May 7, 2017
It’s ramp season – and it won’t last long. Looking for new ways to use the pungent leaves – I’m kind of tired of the ubiquitous ramp pesto – I went to one of my favorite old cookbooks.
Published in 1984 in fairly funky black and white, this is an American classic, filled with real recipes by real people. They offer a number of ways to use ramps.
If you’re planning on foraging for ramps, read this first:
May 5, 2017
Like Lizzie Black Kander’s Settlement Cookbook before it, the Neighborhood Cookbook, first published in 1912 in Portland, Oregon was intended to raise money for a Jewish Women’s center that offered lifestyle classes to the poor – cooking, sewing, even laundering. These centers were essentially finishing schools for immigrants, pushing an agenda of assimilation and civilized economic independence. But unlike the Settlement Cookbook, the Neighborhood Cookbook features all kinds of Jewish-ish delicacies, and embraces an almost slapstick enthusiasm for the nearly forgotten timbale (essentially ground meat or vegetables turned into large muffin tins.) There are 14 kinds represented. For that sensibility alone it’s fun to read.
I liked seeing these matzoh recipes, one of which is basically gussied up matzoh brei. It’s also fun to reflect on a time when shredded wheat with milk got it’s own special recipe:
A small sample of timbale recipes:
Three whole recipes for goulash:
This zany thing defies introduction: If you feel sorry for that poor pasta, include these asparagus, string beans and all other veggies in your sympathies:
May 3, 2017
Let me start by saying I’ve rarely had better cured pork than the soft, sweet American version of prosciutto they’re making at Fish and Game in Hudson. Air and salt cured for two years, it has that beautiful frill of ivory fat that melts seductively as your mouth closes around it. Once its vanished you’re left with the complexity of the meat itself, the intense flavor resonating long after it’s gone. Don’t miss it.
There are lots of other lovely dishes on the current menu – it changes regularly – like this brilliant take on asparagus, which is topped with a wonderful mush of sea urchin, lime and garlic. You’ll never want to eat asparagus any other way.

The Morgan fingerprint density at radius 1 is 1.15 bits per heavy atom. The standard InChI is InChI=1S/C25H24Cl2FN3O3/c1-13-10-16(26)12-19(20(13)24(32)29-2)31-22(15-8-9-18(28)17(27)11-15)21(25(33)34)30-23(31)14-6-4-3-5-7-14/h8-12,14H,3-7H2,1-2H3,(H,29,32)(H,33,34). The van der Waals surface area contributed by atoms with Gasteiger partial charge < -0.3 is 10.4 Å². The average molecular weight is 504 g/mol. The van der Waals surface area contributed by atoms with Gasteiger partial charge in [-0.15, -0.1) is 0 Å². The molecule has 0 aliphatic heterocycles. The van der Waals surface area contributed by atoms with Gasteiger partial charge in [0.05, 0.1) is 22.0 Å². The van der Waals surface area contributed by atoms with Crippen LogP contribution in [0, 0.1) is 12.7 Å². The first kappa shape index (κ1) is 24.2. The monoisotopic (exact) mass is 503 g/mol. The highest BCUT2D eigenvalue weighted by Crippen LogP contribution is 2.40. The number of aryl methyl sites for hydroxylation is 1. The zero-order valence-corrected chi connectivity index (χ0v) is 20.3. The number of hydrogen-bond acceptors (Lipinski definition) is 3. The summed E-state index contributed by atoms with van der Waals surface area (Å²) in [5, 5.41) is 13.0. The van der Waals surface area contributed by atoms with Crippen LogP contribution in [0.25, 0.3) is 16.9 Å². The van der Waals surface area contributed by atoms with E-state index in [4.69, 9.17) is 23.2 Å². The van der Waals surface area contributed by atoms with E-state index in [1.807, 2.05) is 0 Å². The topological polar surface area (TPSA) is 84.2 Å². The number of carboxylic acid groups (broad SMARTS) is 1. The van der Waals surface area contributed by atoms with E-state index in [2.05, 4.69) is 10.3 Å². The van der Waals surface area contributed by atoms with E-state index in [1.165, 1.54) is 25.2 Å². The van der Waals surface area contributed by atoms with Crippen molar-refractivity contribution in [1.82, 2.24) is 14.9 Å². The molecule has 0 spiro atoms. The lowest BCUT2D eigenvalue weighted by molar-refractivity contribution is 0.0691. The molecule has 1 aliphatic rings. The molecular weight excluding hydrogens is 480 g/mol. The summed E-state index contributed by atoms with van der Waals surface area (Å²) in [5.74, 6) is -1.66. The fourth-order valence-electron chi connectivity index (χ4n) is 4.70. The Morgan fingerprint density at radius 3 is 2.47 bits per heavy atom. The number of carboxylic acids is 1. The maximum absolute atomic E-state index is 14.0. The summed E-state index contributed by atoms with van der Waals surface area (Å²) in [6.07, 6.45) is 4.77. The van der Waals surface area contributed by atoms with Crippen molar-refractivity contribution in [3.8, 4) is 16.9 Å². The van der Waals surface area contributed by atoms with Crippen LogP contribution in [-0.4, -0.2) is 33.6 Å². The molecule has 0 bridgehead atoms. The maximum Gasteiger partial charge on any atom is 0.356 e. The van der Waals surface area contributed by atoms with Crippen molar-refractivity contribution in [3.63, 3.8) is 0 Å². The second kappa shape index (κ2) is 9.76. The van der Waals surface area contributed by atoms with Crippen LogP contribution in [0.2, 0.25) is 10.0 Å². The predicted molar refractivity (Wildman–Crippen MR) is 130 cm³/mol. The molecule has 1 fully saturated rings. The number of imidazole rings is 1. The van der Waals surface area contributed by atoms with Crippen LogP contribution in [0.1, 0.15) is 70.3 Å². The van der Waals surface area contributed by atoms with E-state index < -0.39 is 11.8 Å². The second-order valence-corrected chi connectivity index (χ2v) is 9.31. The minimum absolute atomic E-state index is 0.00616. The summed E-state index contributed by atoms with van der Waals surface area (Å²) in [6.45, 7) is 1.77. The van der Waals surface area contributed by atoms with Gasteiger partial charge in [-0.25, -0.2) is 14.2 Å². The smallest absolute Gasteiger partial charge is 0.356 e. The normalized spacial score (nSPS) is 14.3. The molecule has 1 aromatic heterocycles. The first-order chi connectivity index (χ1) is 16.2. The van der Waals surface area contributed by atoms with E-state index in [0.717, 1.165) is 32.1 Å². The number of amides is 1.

I was impressed with the restaurant’s version of scallop crudo. Scallops are the sea’s mildest creatures, but these soft raw slices are topped with XO sauce, which changes their nature into something both funky and intriguing.
Grilled soft shell crab arrived on a little pillow of smoked eggplant that. The texture coaxed out the soft succulence of the meat just as the smoke and chili oil underscored its flavor.
These floppy noodles ( made from locally grown rice), were topped with a robust fish ragout laced with turmeric. Impressive.
I’ve always admired what Zac Pelaccio was attempting at this beautiful restaurant: he’s been relentless about sourcing local ingredients, going so far as to make his own fish and Worcestershire sauces. But now that he’s allowed more of the Southeast Asian flavors he did so well at Fatty Crab (and at his barebones Back Bar up the street) to influence the kitchen, the menu has become even more exciting.
Restaurants in this part of the Hudson Valley are constantly improving and there are many excellent new ones to explore. But as they increasingly follow the farm to table mantra a kind of dull sameness has crept onto the menus. It’s safer that way – something to please everyone. Meanwhile Fish and Game follows nobody’s lead and blazes its own trail. I didn’t love every dish I tried, but there wasn’t one I didn’t admire and dinner left me with a deep desire to return.
May 2, 2017
This is George Rector, scion of one of New York’s most famous restaurants of the nineteenth century. Strikes me as a true bon vivant.
I found his 1939 cookbook sitting on my shelf, and spent a very happy time leafing through the pages.
Some of the recipes are priceless. Who, for example, could possibly resist something called Rum Tum Ditty?
I like Rector’s way around an omelet:
And this old Rector recipe is very refreshing (and very seasonal):
And finally, an interesting salad dressing. Chopped watercress leaves?
April 30, 2017
I came upon this ad in a collection of old recipes I found in this scrapbook:
It was filled with pages like this:
Among other things, there were entire pages of recipes for Boston Baked Beans. Recipes for rationing. Lots of cakes and breads.
And that ad above from the December 1946 issue of Farm Journal. Now, at least, we know where the term “douche bag” comes from.
And just because I want to leave you with happier thoughts, I also found this little gem: